American Farm Bureau Foundation for Agriculture (AFBFA):

The AFBFA builds consumer trust in the beef industry by engaging with education leaders. While their messages to educators have not changed, the way they are delivering those messages will. The team is replacing cancelled in-person events by providing information and educational resources to the National Science Teaching Association (NSTA) and switching a Summer Professional Development series with virtual workshops. They’ll also share information via emails, social media and through the On The Farm STEM website.

Meat Importers Council of America (MICA)/Northeast Beef Promotion Initiative (NEBPI):

NEBPI, a subcontractor to the Beef Checkoff through MICA, builds beef consumption in populous Northeast metropolitan areas. While COVID-19 has impacted NEBPI’s attendance at multiple events and conferences, their team is working with event coordinators to determine the possibility rescheduling these events or conducting them online. NEBPI will remain present with Northeastern consumers and influencers by emphasizing digital and social media campaigns. They are changing their outreach efforts and messaging to fit with a more home-based lifestyle, and they’re assessing future campaigns to ensure they also match this focus.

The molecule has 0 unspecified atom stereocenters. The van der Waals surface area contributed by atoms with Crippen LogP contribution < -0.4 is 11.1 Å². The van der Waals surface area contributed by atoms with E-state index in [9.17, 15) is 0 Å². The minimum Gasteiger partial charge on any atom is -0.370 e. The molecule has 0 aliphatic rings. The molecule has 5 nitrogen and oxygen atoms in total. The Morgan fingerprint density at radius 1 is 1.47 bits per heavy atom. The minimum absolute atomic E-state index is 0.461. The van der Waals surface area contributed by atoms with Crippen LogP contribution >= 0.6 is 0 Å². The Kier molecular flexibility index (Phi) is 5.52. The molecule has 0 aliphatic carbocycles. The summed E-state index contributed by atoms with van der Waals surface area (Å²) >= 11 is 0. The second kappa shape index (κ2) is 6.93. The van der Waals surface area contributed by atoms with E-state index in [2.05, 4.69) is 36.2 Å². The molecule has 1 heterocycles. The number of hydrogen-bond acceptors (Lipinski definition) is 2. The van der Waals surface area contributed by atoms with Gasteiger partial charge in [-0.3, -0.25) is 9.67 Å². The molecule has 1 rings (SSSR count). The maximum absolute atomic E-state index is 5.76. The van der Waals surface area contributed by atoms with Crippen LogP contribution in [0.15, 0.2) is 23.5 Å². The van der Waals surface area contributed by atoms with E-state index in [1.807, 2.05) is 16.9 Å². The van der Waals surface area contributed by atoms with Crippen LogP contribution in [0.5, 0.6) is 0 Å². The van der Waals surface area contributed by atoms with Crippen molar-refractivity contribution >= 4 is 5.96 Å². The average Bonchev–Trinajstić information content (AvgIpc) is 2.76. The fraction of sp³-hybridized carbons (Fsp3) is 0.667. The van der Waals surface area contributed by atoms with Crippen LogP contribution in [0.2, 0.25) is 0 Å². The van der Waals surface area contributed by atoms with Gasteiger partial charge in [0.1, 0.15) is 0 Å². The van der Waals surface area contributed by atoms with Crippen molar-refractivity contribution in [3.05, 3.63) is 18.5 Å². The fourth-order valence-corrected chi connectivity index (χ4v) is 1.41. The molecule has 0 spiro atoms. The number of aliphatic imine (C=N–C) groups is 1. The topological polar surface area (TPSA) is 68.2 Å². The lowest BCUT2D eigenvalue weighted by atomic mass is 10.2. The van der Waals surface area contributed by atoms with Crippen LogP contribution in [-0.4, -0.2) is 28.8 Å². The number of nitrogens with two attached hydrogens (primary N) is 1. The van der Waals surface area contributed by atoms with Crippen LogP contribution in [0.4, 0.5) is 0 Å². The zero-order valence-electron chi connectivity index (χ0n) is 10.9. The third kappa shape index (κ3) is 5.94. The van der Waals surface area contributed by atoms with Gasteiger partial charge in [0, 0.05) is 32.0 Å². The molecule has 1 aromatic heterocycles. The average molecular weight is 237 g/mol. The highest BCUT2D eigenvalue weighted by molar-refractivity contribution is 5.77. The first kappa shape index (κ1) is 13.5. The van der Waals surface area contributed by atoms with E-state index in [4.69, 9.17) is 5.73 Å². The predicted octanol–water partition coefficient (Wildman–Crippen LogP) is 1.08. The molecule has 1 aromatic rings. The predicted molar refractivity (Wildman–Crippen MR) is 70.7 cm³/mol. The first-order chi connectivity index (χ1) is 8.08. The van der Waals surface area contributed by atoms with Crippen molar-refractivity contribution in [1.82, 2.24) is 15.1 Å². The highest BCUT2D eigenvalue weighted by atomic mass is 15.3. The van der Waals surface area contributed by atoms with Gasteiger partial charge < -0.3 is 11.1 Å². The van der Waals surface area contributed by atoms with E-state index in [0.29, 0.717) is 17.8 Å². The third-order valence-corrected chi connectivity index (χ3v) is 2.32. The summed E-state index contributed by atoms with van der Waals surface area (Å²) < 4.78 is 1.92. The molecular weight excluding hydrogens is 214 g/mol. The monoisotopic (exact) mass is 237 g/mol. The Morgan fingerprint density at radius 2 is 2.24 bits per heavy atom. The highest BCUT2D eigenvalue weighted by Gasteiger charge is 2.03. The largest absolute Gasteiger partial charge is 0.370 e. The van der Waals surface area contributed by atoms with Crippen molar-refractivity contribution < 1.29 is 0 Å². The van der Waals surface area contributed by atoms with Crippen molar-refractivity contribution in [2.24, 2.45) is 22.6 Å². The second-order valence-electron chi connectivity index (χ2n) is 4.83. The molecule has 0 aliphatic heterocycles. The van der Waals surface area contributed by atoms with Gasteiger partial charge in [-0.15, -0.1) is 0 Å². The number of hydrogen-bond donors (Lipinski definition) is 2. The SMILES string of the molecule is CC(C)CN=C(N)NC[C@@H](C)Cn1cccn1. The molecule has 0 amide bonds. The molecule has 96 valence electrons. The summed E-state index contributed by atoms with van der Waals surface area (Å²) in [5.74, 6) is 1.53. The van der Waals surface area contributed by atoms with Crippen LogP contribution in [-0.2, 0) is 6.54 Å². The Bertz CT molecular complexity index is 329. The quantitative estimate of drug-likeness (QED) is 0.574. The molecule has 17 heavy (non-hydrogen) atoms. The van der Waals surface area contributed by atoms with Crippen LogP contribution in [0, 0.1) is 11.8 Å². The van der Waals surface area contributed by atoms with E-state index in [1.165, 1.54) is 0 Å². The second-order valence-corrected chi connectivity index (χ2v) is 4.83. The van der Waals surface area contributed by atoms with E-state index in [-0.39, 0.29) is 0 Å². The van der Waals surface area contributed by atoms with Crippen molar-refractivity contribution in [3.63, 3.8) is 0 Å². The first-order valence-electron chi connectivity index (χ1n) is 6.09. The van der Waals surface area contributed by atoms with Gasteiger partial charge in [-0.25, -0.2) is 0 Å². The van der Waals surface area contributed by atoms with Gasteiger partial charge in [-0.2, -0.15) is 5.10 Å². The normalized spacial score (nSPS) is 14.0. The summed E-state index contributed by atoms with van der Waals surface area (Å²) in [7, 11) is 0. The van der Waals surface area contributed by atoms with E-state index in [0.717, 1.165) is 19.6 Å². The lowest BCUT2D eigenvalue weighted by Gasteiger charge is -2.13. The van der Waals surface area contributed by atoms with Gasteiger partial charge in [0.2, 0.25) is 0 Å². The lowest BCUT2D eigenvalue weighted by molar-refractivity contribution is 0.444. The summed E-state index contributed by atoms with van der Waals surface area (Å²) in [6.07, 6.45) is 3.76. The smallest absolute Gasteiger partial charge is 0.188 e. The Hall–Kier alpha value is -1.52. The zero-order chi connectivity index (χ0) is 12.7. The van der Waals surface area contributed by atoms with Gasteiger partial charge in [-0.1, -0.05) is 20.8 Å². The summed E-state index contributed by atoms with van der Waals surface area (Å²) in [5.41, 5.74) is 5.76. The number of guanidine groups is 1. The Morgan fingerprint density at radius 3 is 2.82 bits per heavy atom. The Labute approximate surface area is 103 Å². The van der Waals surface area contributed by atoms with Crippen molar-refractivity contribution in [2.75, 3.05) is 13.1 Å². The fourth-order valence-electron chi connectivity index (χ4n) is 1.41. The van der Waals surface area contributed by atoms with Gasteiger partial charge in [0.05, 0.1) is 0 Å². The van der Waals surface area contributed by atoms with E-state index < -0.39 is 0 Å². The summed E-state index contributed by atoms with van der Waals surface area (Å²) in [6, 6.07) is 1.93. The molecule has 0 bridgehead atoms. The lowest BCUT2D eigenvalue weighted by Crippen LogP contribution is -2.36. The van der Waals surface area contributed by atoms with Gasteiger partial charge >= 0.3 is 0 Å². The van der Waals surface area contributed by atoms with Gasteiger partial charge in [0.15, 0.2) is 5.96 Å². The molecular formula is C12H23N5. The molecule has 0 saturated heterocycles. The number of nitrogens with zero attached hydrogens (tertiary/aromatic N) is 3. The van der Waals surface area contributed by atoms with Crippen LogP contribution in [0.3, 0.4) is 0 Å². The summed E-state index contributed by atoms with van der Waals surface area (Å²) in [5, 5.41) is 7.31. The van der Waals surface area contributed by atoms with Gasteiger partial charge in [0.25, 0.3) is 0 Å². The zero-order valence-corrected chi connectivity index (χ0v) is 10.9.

National Cattlemen’s Beef Association (NCBA):

NCBA and State Beef Councils throughout the country will leverage their extensive content library, including ads, recipes, cooking videos and educational materials about beef nutrition and proper handling practices to help consumers safely prepare beef at home. NCBA staff will also provide this information to influencers, supply chain partners and the media to support their consumer education efforts. Other plans include the release of three new videos using beef in place of other proteins in popular dishes and a summer grilling promotion set to begin Memorial Day weekend.